it’s like all our bones // with their marrow and sliver // are made invisible // and our mouths are turned to hands // and instead of bodies we’re seen as shadows // and then it surprises you // when we throw our shades // throw our whole heavy weights // against the windows // and make the glass scream
Editor’s note: On Saturday March 1st, Visual AIDS organized a panel to discuss the YOUR NOSTALGIA IS KILLING ME poster which created so much online controversy. A vibrant crowd turned up at the NYPL to hear from both Ian Bradley-Perrin and Vincent Chevalier, AIDS activists and creators of the poster. Below is the speech Ian addressed the crowd with.
A lot has been tossed around about the poster’s meaning for and engagement with an older generation, and it’s certainly true that it speaks using a rich history of which the people sitting here with me are all part. However, that the poster uses much of the canon of AIDS agitprop and historical narrative, as well as the symbols of the commercialization and capital appropriation of AIDS represented by the United Colors of Benneton ad and Bono’s Inspi(red) campaign, is speaking less to the lived experience and many layered contextualization of these images in the experience of my co-panelists, but more to the place these images are taking up in a master narrative of HIV and AIDS. This is a distinction that I wanted to emphasize.
A common critique of the work of Vincent and me was that it is an academic piece with no place in the hard world of a lived experience with HIV or the direct action that ACT UP has long participated in. I am not going deny that the poster has many layers to it, and my studies in capital H history are part of that, but I wanted to talk for a moment about the poster as a personal appeal. Continue reading →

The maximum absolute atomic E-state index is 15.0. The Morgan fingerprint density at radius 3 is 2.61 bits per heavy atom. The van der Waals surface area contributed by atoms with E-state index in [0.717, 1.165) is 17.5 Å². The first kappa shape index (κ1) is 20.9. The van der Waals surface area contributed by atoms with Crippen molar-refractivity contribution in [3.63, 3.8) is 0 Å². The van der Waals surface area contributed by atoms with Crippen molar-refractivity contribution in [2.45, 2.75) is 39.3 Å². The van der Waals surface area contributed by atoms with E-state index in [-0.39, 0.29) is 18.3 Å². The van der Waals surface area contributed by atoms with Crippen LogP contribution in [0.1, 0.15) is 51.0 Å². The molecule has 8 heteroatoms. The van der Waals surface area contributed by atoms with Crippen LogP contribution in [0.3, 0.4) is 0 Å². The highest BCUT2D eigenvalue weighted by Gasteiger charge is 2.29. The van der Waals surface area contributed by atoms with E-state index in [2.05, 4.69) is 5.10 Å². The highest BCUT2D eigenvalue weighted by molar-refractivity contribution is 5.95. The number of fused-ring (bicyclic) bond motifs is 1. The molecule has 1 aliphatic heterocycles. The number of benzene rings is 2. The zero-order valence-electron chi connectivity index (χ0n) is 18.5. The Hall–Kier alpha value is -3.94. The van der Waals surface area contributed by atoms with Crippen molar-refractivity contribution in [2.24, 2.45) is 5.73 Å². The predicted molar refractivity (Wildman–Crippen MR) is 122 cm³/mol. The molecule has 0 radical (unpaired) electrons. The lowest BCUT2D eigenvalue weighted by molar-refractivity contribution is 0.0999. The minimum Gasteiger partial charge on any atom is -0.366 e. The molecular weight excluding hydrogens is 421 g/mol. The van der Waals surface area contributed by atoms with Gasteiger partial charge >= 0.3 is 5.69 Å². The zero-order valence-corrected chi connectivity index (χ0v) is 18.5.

if you want to be pure again, when you are ten, and there is blood that sometimes runs down your thighs because your mom said that now you are a woman, there are things you need to do in a specific order and with special care because the realm of care and order is where girls go when they become women.
if you want to be pure again, when you are ten, and the blood has stopped running after a few days and you have checked and checked to make sure that there are no tell-tale droplets after the third or fourth or fifth day depending on what your body has decided to do that month, because a drop in this case you have been led to understand is enough to poison a bucket a bathtub a lake the nile the ocean the whole city of cairo and its governorates egypt the country the middle east as in the whole region israel included africa the continent the polar ice caps all of it somehow unclean. Continue reading →
Yesterday, Commissioners gathered on a freezing Tuesday night in February to eat cookies and hear lewd and lascivious stories at Dixon Place’s cozy lounge. It was the launch for the Uncensored Collection, an e-book of lesbian erotica published by Private Commission, a Brooklyn-based queer writing group. You can purchase your own copy of the collection for $2.99. Please write a review and say what you think!
How useful is it to rail against thoughtless people? Is it better to focus that energy instead on the people who are getting it right, or at least putting forth a serious effort to get it right? Is there really any point in spending a ton of time and energy trying to craft a cutting response to a blowhard who is perpetuating old and stale stereotypes through his work? Or am I better off just ignoring him, neglecting to pay him any attention in the same way he and his ilk have so blithely disregarded so many others for centuries?
Venting can definitely feel cathartic, but it can also end up feeling like a bottomless pit—once you’ve sunken in, it’s almost impossible to see out of it.